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Robert Romano: Trust, But Verify Obamacare Repeal




Presently, the Senate is considering S. Con. Res. 3, titled, “A concurrent resolution setting forth the congressional budget for the United States Government for fiscal year 2017 and setting forth the appropriate budgetary levels for fiscal years 2018 through 2026.”

Reading through the text it is easy enough to see that it is the annual budget resolution. But, says the Senate Budget Committee, the bill is much more than that. They’re calling it the “Repeal Resolution,” promising to do away with Obamacare.

According to the Senate Budget Committee’s website, “Passing this resolution clears the way for repealing Obamacare, followed by a stable transition to a patient-centered health care system that gives Americans access to quality, affordable care. Following the Obamacare repeal legislation, Congress will then begin its work on a fiscal year 2018 budget resolution, which will include broader policy reforms and a comprehensive plan to achieve long-term fiscal sustainability.”

Americans for Limited Government supports any process that results in Obamacare being repealed, however, the lack of repeal language by the Senate is notable, and without amendment the resolution appears to be leaving everything up in the air for a later date.

For, at present, the bill does not include the health care law repeal language.

Which, apparently, is by design. As the Senate Budget Committee affirms, “The resolution includes: Reconciliation instructions to authorizing committees so that repeal legislation can move through a fast-track process and can pass with only a simple majority in the Senate, as in the House. These instructions to committees are provided to facilitate immediate action on repeal, with the intent of sending legislation to the new President’s desk as soon as possible.”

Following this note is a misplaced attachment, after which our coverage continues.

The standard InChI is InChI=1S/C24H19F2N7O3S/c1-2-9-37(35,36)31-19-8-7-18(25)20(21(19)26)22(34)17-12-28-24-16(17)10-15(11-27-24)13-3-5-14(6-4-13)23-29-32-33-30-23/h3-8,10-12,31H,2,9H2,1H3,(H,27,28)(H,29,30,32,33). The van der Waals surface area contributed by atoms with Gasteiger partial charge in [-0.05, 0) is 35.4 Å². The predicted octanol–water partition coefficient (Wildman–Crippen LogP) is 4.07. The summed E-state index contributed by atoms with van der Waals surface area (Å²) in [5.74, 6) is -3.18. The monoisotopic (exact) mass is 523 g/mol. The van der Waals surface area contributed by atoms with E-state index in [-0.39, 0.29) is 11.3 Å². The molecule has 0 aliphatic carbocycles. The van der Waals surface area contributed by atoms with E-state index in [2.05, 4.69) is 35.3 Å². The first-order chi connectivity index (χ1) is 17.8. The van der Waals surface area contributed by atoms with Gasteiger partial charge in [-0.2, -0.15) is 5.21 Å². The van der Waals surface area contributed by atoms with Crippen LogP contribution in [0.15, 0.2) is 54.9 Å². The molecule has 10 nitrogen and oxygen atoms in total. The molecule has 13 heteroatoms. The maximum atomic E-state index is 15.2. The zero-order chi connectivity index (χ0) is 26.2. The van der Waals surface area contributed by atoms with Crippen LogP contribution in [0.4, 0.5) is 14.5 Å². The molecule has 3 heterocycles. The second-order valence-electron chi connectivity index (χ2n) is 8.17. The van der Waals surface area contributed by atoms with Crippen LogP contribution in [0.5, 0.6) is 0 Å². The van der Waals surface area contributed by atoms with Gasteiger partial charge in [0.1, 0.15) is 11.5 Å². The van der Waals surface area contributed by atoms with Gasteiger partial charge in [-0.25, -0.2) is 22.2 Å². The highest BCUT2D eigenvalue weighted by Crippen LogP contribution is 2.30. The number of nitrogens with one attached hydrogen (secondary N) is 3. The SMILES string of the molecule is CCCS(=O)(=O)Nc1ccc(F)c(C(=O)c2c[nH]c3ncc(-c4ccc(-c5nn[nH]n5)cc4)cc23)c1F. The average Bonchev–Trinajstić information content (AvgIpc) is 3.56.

So, the work of repeal is actually being left up to the authorizing committees.

Now, S. Con. Res. 3 might become, through the process of reconciliation, a piece of legislation that repeals all the parts of Obamacare that were repealed last year in H.R. 3762 — which passed both houses of Congress but was vetoed by President Barack Obama — but those changes have not been put in the bill yet.  This looks like a rule that sets in place the process for repealing Obamacare, a skeleton of the end product.

But we still haven’t seen the language yet. So, trust, but verify, as Reagan would suggest.

Last year, what passed included getting rid of Medicaid expansion, premium subsidies, cost-sharing subsidies, the individual and employer mandates, reinsurance, risk corridors and risk-adjustment, and the many taxes and spending from the health care law.

It is not asking too much that whatever the Senate and House comes up with, minimally, does what H.R. 3762 accomplished last year. Those were the principles set forward in a letter to Senate Republican leaders by Sens. Mike Lee (R-Utah), Marco Rubio (R-Fla.) and Ted Cruz (R-Texas), writing, “it is our belief that the 2017 budget resolution must include reconciliation instructions that enable Congress to quickly consider legislation that repeals at least as much of Obamacare as H.R.3762, which President Obama vetoed in December 2015.  Indeed, we should try to use the reconciliation process to repeal as many provisions of Obamacare as possible, especially the insurance mandates that are driving up health insurance costs for millions of Americans.”

Last year, when this process got started, it began in the House and even the very first version introduced had repeal language one could analyze. Now, S. Con. Res. 3 could very well have that same language in the end, but it is clear Republicans are holding back the language for some reason. Could be a good reason, but so far this process is not as transparent as it could be and leaves open the possibility that Congress could fall short of what it put on Obama’s desk to veto.

If what passed last year was good enough for Obama to veto, it should be good enough for President-elect Donald Trump to sign.

Robert Romano is the senior editor of Americans for Limited Government.  His column, reprinted with permission, originally appeared on NetRightDaily.

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